The United States Department of Transportation (USDOT) recognizes National Bike Month and all the related activities of its operating administrations that support a safe, multimodal transportation network for all users.  Bicycling is a healthy, affordable, and climate friendly way to get around your community. Most trips (52%) made are under three miles, which is a short distance perfect for biking, walking, and rolling - also known as Active Transportation.  Americans, especially in low-income communities, rely on walking, biking, and rolling; however, many lack access to safe and convenient walking and biking networks.  

National Highway Traffic Safety Administration (NHTSA) Fatality Analysis Reporting System (FARS) data show an increase in bicyclist fatalities in 2022, which is the most ever recorded. To respond to this concerning trend, the USDOT encourages action at all levels of government – Federal, State, regional, Tribal, and local – to make the safety of bicyclists a priority. 

In January 2022, the U.S. Department of Transportation (USDOT, or the Department) released the National Roadway Safety Strategy, a new, comprehensive approach to address the crisis of deaths on our roadways. In recent years, we have seen alarming increases in roadway fatalities, with rates moving in the wrong direction after decades of progress.

U.S. DOT adopts a Safe System Approach as the guiding paradigm to address roadway safety. The Safe System Approach has been embraced by the transportation community as an effective way to address and mitigate the risks inherent in our enormous and complex transportation system.  Safer Roads is a key element in SSA and seeks to design roadway environments to mitigate human mistakes and account for injury tolerances, to encourage safer behaviors, and to facilitate safe travel by the most vulnerable users, including pedestrians.

The DOT and its agencies are taking many steps to support safe travel by foot, including:

  • In May, NHTSA requested public comments on the New Car Assessment Program update to include crashworthiness to protect pedestrians. They continue to review over 2,000 comments from the public.  Once the development, review, and approval process are completed, NHTSA will publish the final decision notice and response to comments in the Federal Register. 
  • In June, USDOT hosted a workshop for dozens of its Allies in Action, organizations that have stepped up in response to the Department’s National Roadway Safety Strategy (NRSS) Call to Action by pledging concrete steps they are taking to be part of the solution.  The attendees represented a diverse group of state, local, and Tribal governments and transportation departments; associations and non-profits; as well as carmakers and others from the private sector. 
  • In October 2023, the DOT created a web-story outlining pedestrian safety challenges and opportunities.
  • For more details on Pedestrian fatality and crash statistics NHTSA has an user-friendly Pedestrian data visualization tool.

Pedestrian and Bicycle Information Center

The Pedestrian and Bicycle Information Center (PBIC) is a partnership of FHWA and NHTSA and University of North Carolina (UNC) Highway Safety Research Center. Its mission is to improve the quality of life in communities through the increase of safe walking and bicycling as viable means of transportation and physical activity. PBIC develops, synthesizes, promotes, and distributes accurate and current bicycling and walking information; provides access to research findings and data to various audiences; and supports a network of partners who perform public outreach about pedestrian/bike issues. To do so, it manages several websites, produces a variety of reports, guides and case studies, offers training and technical assistance. Visit the PBIC homepage to learn more.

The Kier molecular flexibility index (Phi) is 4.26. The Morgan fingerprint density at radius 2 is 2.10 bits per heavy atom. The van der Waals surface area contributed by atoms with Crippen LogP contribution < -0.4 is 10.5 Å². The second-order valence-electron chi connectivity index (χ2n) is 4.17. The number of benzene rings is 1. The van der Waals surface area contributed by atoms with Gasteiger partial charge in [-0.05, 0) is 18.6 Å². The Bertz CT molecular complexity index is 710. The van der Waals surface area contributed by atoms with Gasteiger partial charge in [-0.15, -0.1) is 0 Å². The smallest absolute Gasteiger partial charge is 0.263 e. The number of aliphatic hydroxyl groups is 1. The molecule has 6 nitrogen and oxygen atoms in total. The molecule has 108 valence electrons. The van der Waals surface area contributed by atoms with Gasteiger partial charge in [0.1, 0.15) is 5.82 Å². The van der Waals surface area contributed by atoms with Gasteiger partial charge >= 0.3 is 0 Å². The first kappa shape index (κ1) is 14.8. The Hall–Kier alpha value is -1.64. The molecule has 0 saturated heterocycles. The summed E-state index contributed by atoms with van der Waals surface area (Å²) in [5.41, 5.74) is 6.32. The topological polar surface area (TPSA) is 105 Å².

DOT Initiatives and Programs

FHWA Complete Streets Initiative 

The Bipartisan Infrastructure Law (BIL) defines Complete Streets standards or policies as those which “ensure the safe and adequate accommodation of all users of the transportation system, including pedestrians, bicyclists, public transportation users, children, older individuals, individuals with disabilities, motorists, and freight vehicles.” Through this initiative, FHWA works to support transportation agencies in planning, developing, and operating equitable streets and networks that prioritize safety, comfort, and connectivity to destinations for all people who use the street network. FHWA seeks to make funding and designing complete streets the easiest option for transportation agencies from integrate safety considerations for all road users into planning to implementing improvement projects, and operating and maintaining the facilities.

Safe Routes to School

Safe Routes to School (SRTS) is an approach that promotes walking and bicycling to school through infrastructure improvements, enforcement, tools, safety education, and incentives to encourage walking and bicycling to school. Nationally, 10% to 14% of car trips during morning rush hour are for school travel. SRTS initiatives improve safety and levels of physical activity for students, including through encouraging safe active transportation. SRTS programs can be implemented by a State department of transportation (DOT), Metropolitan Planning Organization (MPO), local government, school district, or even a school. 

Safe Streets and Roads for All (SS4A)

The BIL established the new SS4A discretionary program with $5 billion in funding over 5 years. The SS4A program funds regional, local, and Tribal initiatives through Action Plan grants and Implementation grants to prevent roadway deaths and serious injuries. Funding may be used to develop or update a comprehensive safety action plan (Action Plan), conduct planning, design, and development activities in support of an Action Plan, and carry out projects and strategies identified in an Action Plan—including activities related to vulnerable road users like pedestrians and bicyclists.

Additional Resources